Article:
While a leaking toilet can cause problems for everyone in the home, it’s not the most complicated problem to fix. As long as you can identify the problem and find the right component at the hardware store, you should have a working toilet again in as little as a few hours. If not, consult with a professional plumber; it may be more expensive, but at least you will have the peace of mind knowing that the problem will be fixed.
Finding Water Damage
Toilets pump about 2-3 gallons each minute. And when there is a leak, water can easily spread throughout the floor, seep into the building materials, and leak through the floor below! When finding a mess such as this, don’t hesitate to call a water damage restoration professional, such as ServiceMaster.
Fixing the leak is one thing, but addressing water damage is another. When calling ServiceMaster for water damage cleanup, they will arrive within 2 hours of your first call with all extraction and drying equipment needed to return the building structure to its original condition. Then you can be sure that the leak is repaired and all water and bacteria are removed from the affected areas.
Steps for Fixing A Leaking Toilet
As long as it is safe to do and there isn’t water pooled around the toilet, follow these steps on how identify and fix the leak.
Inspect the Inlet Valve and Float
Start with taking the lid off the tank and inspecting the inside. If the water level has risen above the overflow tube, it means that the inlet valve on the ballcock or float is the problem.
How it works: When the water level rises, the float rises as well and signals the inlet valve to switch off the flow of water. But if it doesn’t work properly, the water continues to flow past the overflow tube and into the bowl.
Inspecting the inlet valve: First flush the toilet, and when the water rises in the tank, carefully lift the rod holding the float and listen for the water to stop. But if it doesn’t, the leak is caused by the float.
Adjusting the Float
To check whether or not your float needs adjusting or replacing, carefully adjust the screw at the top of the ballcock to adjust the level of the float. If you are able to reduce the level to which water rises in the tank, the float only needs adjusting. But if not, it will need replacing.
How it works: When the float has a hole, it is too close to the water and will never rise to the required level to set off the inlet valve. However, both the float and rod are easy and inexpensive to replace.
Cut Off the Leak: Turn Off the Water
In the opposite situation in which the inlet valve doesn’t stop the flow of water, the ballcock is the problem. This problem will be a little more involved because the whole assembly will need to be replaced. Here’s how to do it.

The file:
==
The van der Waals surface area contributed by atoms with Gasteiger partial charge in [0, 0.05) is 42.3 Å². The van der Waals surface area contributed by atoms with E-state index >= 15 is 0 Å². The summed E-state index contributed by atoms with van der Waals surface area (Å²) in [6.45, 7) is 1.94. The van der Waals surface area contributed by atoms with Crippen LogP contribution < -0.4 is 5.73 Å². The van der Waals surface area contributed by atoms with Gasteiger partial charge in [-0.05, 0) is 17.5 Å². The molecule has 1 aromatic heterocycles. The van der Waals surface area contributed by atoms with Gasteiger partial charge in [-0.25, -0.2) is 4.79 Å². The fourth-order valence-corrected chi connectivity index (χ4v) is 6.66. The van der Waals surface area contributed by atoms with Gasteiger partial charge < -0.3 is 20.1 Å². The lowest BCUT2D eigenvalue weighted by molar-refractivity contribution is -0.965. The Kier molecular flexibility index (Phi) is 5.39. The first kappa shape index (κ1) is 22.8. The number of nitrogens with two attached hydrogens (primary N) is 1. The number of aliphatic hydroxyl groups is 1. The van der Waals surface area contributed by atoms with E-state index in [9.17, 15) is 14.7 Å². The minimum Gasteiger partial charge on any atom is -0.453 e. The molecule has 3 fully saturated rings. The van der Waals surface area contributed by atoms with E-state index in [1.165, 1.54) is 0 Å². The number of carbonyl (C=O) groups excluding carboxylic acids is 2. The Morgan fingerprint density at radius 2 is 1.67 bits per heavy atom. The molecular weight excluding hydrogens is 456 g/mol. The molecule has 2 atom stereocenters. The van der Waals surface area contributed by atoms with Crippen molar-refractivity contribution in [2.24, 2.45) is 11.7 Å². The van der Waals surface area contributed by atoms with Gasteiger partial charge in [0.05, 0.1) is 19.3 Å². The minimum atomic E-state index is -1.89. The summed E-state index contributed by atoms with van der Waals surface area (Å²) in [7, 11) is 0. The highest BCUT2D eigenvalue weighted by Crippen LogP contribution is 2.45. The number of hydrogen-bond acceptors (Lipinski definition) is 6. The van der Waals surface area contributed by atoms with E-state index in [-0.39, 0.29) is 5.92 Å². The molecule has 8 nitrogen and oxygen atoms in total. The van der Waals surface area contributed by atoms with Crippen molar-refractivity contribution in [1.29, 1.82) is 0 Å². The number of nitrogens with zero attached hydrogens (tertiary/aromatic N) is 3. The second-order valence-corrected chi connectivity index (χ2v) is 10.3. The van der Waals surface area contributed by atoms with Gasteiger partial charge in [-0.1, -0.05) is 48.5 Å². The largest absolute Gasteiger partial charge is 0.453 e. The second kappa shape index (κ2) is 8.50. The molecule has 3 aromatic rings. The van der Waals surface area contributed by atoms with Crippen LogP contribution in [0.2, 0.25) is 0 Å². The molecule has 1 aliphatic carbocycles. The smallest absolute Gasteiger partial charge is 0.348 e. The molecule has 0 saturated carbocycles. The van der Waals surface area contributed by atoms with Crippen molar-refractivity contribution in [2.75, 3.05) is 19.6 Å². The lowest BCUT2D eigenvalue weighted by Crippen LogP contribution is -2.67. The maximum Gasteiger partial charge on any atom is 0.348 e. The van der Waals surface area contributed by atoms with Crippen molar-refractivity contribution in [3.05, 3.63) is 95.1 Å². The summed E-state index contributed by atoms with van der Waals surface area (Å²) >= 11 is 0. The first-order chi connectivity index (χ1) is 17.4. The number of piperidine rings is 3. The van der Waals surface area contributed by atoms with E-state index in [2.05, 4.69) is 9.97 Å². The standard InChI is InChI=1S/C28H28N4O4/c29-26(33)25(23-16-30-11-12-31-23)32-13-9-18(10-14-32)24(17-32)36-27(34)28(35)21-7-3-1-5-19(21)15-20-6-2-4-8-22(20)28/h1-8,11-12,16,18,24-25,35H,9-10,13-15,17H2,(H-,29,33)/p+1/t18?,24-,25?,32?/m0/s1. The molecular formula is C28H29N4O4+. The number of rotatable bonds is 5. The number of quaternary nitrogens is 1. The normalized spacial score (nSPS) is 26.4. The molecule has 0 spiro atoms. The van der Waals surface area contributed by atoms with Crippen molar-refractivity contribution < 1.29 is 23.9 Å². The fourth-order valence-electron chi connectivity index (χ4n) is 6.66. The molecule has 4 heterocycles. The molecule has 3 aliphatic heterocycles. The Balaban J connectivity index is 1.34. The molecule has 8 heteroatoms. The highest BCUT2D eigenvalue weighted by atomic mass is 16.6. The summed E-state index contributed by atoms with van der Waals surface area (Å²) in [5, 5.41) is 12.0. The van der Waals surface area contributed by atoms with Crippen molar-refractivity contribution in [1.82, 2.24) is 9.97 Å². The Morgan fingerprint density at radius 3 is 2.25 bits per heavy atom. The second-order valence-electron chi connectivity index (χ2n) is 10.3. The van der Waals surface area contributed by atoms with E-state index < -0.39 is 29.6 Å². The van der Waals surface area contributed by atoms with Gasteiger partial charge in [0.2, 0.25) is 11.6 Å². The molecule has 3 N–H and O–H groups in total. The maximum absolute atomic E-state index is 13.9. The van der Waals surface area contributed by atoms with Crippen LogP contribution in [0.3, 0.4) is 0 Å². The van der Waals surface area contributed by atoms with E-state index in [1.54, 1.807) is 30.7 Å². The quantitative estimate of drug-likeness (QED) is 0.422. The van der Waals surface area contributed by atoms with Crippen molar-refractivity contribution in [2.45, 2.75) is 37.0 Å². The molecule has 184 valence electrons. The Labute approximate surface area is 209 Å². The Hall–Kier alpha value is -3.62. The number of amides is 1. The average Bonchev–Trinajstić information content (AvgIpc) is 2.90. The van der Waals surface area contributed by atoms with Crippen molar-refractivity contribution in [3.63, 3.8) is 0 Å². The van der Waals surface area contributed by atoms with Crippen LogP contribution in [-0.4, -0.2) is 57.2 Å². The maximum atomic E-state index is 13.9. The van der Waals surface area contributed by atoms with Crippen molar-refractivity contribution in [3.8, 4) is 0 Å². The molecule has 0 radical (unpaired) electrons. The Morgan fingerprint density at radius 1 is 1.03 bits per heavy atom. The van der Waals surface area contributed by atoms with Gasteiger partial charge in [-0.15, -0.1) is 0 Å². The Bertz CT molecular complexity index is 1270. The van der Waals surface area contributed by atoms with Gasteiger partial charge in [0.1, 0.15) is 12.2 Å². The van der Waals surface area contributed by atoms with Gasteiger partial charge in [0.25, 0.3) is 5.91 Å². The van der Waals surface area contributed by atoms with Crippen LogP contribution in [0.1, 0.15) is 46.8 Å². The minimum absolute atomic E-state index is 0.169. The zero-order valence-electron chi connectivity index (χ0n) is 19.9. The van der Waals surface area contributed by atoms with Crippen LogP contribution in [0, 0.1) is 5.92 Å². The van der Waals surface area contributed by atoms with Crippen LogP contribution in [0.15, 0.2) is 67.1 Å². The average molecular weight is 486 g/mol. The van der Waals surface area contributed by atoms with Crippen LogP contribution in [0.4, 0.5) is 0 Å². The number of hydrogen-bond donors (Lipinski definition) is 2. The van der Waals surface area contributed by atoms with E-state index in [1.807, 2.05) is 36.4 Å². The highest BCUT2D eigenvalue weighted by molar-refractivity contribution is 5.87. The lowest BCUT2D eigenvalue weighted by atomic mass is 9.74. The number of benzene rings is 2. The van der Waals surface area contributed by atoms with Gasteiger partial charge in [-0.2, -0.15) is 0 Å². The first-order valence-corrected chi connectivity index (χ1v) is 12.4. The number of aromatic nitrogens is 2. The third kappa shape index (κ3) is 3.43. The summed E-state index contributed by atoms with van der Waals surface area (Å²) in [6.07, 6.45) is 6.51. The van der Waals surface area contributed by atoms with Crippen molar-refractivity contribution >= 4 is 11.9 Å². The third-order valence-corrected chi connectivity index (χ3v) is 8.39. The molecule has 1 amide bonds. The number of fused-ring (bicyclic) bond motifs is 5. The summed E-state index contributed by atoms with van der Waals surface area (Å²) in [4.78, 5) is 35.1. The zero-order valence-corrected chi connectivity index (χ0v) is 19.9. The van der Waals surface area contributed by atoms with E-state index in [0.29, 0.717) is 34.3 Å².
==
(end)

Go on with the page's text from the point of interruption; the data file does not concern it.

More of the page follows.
After you have turned off the water to the inlet valve, flush the toilet again while holding the handle to remove the majority of water in the tank. Then soak up the rest of the water with a sponge. Make sure to wear gloves for this part.
Problem with Ballcock: Replacing the Assembly
To remove the assembly, start with removing the supply line behind the toilet that connects to the bottom of the ballcock. You will need slip-joint pliers to take off the nut on the supply line that secures the ballcock to the tank.
After pushing up from the bottom, pull out the assembly and switch it out with the new one. Then thread and screw on the replacement nut below the tank to reconnect the supply line. Make sure not to make the nut to tight or it could crack the tank.
Lastly, attach the new refill tube inside the tank and turn the water back on at the shutoff valve.
Testing the Flapper
If the problem is not with the float, inlet valve, or ballcock, you may have a faulty flapper. You will see that water is still leaking into the bowl while the water level in the tank is still below the overflow tube.
Test the flapper: To see if this is the problem, first turn off the water at the shutoff valve, then look to see if the water level in the tank goes down. If you notice a significant drop after 15 minutes – bingo. You found the problem. Either the chain is too tight or there is a hole in the flapper itself.
Replacing the Flapper
To replace the flapper, simply drain the tank by turning off the shutoff valve, flush the toilet, and hold down the handle. It’s ok if there is a little water left in the tank.
Remove any debris from the flapper seat with an old but clean washcloth and inspect for splits or cracks.
Then check the flapper itself to ensure it’s not torn and fits snuggly against the seat. If you find any damage, simply pull it out and replace it with a new one. You can do this by inserting it onto the hinges at the bottom of the overflow tube.
Extra Help: Water Damage Cleanup
That’s it! Unlike other appliances and plumbing, there’s not much to a toilet, making this DIY project a simple task. On the other hand, it’s not something to be put off as the water will continue to leak onto the floor, into the walls, and even penetrate through the ceiling of the floor below. If you don’t want to deal with the problem yourself or still can’t find the problem, don’t hesitate to call a licensed plumber. You may be stuck with a bill but at least the damage is no longer spreading.
While most leaks aren’t hard to spot since we use toilets everyday, many problematic situations occur in vacant homes. With an old structure and plumbing, these problems often go unnoticed for weeks and even months, finding water damage in multiple areas of the property. This will require professional water extraction and cleaning equipment.
ServiceMaster is also available 24/7 to help with these emergencies. Known for restoring building structures from all kinds of damage, you can trust these professionals to have the job done effectively and efficiently. Don’t hesitate to give them call during any water damage emergency.